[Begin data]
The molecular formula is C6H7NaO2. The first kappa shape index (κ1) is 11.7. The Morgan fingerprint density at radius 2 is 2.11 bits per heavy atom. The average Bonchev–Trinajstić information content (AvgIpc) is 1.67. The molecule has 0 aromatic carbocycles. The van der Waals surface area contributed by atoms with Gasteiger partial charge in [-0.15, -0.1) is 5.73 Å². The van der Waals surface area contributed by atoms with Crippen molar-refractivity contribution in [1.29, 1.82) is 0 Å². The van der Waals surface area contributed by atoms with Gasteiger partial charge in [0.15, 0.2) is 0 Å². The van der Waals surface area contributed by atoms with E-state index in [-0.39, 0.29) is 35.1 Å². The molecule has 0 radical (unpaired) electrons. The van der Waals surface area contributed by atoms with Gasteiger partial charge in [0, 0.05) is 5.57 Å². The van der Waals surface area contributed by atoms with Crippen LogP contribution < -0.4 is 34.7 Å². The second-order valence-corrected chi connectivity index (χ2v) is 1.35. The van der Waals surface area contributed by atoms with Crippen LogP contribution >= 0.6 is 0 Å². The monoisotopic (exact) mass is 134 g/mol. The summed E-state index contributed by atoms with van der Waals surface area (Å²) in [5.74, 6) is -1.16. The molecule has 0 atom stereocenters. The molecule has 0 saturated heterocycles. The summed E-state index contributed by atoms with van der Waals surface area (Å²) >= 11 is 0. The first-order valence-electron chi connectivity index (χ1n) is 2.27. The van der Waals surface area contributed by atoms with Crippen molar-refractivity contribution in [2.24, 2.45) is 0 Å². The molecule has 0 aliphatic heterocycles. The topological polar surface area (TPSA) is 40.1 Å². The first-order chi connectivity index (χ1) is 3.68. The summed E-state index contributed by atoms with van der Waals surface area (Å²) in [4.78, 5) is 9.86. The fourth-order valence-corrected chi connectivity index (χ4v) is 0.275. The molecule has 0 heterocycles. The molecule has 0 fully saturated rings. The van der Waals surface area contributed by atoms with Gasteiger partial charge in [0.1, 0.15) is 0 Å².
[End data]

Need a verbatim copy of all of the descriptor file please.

The molecular formula is C6H7NaO2. The first kappa shape index (κ1) is 11.7. The Morgan fingerprint density at radius 2 is 2.11 bits per heavy atom. The average Bonchev–Trinajstić information content (AvgIpc) is 1.67. The molecule has 0 aromatic carbocycles. The van der Waals surface area contributed by atoms with Gasteiger partial charge in [-0.15, -0.1) is 5.73 Å². The van der Waals surface area contributed by atoms with Crippen molar-refractivity contribution in [1.29, 1.82) is 0 Å². The van der Waals surface area contributed by atoms with Gasteiger partial charge in [0.15, 0.2) is 0 Å². The van der Waals surface area contributed by atoms with E-state index in [-0.39, 0.29) is 35.1 Å². The molecule has 0 radical (unpaired) electrons. The van der Waals surface area contributed by atoms with Gasteiger partial charge in [0, 0.05) is 5.57 Å². The van der Waals surface area contributed by atoms with Crippen LogP contribution < -0.4 is 34.7 Å². The second-order valence-corrected chi connectivity index (χ2v) is 1.35. The van der Waals surface area contributed by atoms with Crippen LogP contribution >= 0.6 is 0 Å². The monoisotopic (exact) mass is 134 g/mol. The summed E-state index contributed by atoms with van der Waals surface area (Å²) in [5.74, 6) is -1.16. The molecule has 0 atom stereocenters. The molecule has 0 saturated heterocycles. The summed E-state index contributed by atoms with van der Waals surface area (Å²) >= 11 is 0. The first-order valence-electron chi connectivity index (χ1n) is 2.27. The van der Waals surface area contributed by atoms with Crippen molar-refractivity contribution in [2.24, 2.45) is 0 Å². The molecule has 0 aliphatic heterocycles. The topological polar surface area (TPSA) is 40.1 Å². The first-order chi connectivity index (χ1) is 3.68. The summed E-state index contributed by atoms with van der Waals surface area (Å²) in [4.78, 5) is 9.86. The fourth-order valence-corrected chi connectivity index (χ4v) is 0.275. The molecule has 0 heterocycles. The molecule has 0 fully saturated rings. The van der Waals surface area contributed by atoms with Gasteiger partial charge in [0.1, 0.15) is 0 Å².